Tuesday, April 24, 2012
Of course, my family's brief Holy Week sojourn in the foothills of Mt. Kitanglad in Bukidnon province was more of a weekend vacation rather than a pilgrimage or spiritual journey. But in between the thrills and squeals of the vaunted zip-lines and the zorbit rides, the high adrenaline rush of the buggy and ATV trails and the muscle aching challenges of the nature trails of Dahilayan in Manolo Fortich town, one does have plenty of down time to ponder, reflect upon and essentially "soak in" the unique ambiance of this mountainous hideaway.
Dahilayan is actually the home of a group of tourist resorts capitalizing on the cool climate, unique flora and fauna plus the spectacular scenery that can be found some 4,700 feet above sea level. These resorts also promote eco-tourism and facilities geared towards the more extreme recreational activities like the already aforementioned zip-lines, ATV and zorbit rides.
Born and raised as a lowlander for most of my life, living at high altitude does have its unique surprises like being blasted by a wall of cold, freezing air every time I stumbled out into the open to watch the sun rise over the summits of the mountain peaks on the western horizon. Or opening the door to a world of swirling, milky whiteness when, after a brief afternoon rain shower, the damp mountain fog suddenly descends to envelop and hide everything in sight.
There is also the sudden, unexpected and alarming shortness of breath as one struggles to hike up the more steep nature trails as the thinner air, low temperatures and lower oxygen ratio of the mountain air takes its toll on unwary hikers and those whose age or physical conditioning may be less than optimum. My mother, who is 75 years old, found this out the hard way when, after a night swim at a heated local outdoor pool she, could barely make it back to our lodgings and had to seek the assistance of the resort staff.
It is, however, in the quiet, early mornings just before dawn when the Dahilayan hills and mountains are, in my own experience, at their most beautiful and sublime. Standing before a stone wall bordering a precipice just outside our accommodations, I could only initially see with my mind's eye, in the murky and chilly pre-dawn darkness, what would be clearly visible in daytime beyond, below and above me as a complete panorama of undulating valleys and hills bordered by far off mountain peaks.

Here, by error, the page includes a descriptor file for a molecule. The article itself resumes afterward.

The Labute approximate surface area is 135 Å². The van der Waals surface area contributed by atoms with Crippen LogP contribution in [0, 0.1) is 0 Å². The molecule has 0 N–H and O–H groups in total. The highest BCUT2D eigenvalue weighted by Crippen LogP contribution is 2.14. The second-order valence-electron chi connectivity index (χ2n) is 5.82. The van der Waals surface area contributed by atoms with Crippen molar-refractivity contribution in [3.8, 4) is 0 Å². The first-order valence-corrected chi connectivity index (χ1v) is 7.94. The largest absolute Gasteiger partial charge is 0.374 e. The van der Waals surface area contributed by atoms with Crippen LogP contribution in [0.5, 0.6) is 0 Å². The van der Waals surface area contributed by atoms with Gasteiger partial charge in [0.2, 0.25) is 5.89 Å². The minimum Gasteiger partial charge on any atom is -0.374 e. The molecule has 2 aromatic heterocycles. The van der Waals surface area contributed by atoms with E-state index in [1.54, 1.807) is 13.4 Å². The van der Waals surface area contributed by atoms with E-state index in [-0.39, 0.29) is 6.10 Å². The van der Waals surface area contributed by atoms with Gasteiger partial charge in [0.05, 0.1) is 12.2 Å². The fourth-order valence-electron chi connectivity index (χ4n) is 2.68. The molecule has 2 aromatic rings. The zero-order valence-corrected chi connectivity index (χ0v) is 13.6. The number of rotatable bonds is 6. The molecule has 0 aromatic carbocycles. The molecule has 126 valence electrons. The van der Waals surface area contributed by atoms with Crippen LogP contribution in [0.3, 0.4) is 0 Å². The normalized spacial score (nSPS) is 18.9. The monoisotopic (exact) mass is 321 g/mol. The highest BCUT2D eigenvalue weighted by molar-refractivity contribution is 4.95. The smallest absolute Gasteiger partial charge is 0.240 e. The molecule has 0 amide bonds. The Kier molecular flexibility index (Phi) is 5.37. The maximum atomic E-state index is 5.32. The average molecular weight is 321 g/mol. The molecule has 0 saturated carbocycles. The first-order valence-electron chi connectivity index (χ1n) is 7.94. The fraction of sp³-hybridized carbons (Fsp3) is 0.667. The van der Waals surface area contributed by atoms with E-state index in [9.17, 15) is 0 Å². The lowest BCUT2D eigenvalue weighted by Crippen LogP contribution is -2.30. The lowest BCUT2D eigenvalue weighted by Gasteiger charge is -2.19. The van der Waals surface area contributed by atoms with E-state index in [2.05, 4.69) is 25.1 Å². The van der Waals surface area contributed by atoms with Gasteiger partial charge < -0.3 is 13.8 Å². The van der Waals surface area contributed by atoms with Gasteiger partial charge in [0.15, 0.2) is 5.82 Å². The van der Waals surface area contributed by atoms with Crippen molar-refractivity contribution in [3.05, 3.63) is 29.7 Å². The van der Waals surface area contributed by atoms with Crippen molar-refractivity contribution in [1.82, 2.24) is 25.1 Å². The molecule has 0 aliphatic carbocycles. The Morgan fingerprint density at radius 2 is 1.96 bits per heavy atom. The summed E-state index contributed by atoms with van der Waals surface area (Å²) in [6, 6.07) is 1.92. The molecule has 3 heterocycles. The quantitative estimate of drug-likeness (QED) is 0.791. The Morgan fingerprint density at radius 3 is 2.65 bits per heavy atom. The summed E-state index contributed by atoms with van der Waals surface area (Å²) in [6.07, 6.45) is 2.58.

Then the first spears of golden yellow and seemingly liquid light would shoot through the tops of the western mountains, the soft glow bathing the whole valley in front of me in soft amber hues. The first to light up would be the tops of the pine trees that rim the hilltops around me followed by the hillsides with their neatly trimmed grass slopes terraced by dirt roads themselves buttressed by stone and concrete walls topped by wood fencing.
One is immediately seized by the illusion of being suddenly transported by magic to a faraway land in the more temperate climates, an illusion heightened by the feel of the soft, springy carpet of pine needles beneath one's feet as you trudge through the trees in the picnic area and breath in lungfuls of the thin, pine-scented and bitingly cold air.
In the mountains, one is dwarfed by the immensity of the scale of nature unlike in the lowlands and plains where man's creative genius and power of his technology lends false credence to the delusion that he is the master of the earth and everything within it. From the summits of the world, however, he looks down and is instantly humbled and brought down to size by the swift and sudden realization of how puny and insignificant he and his creations really are in comparison to the immeasurable physical magnitude and grandeur of the universe displayed in all its glory before him..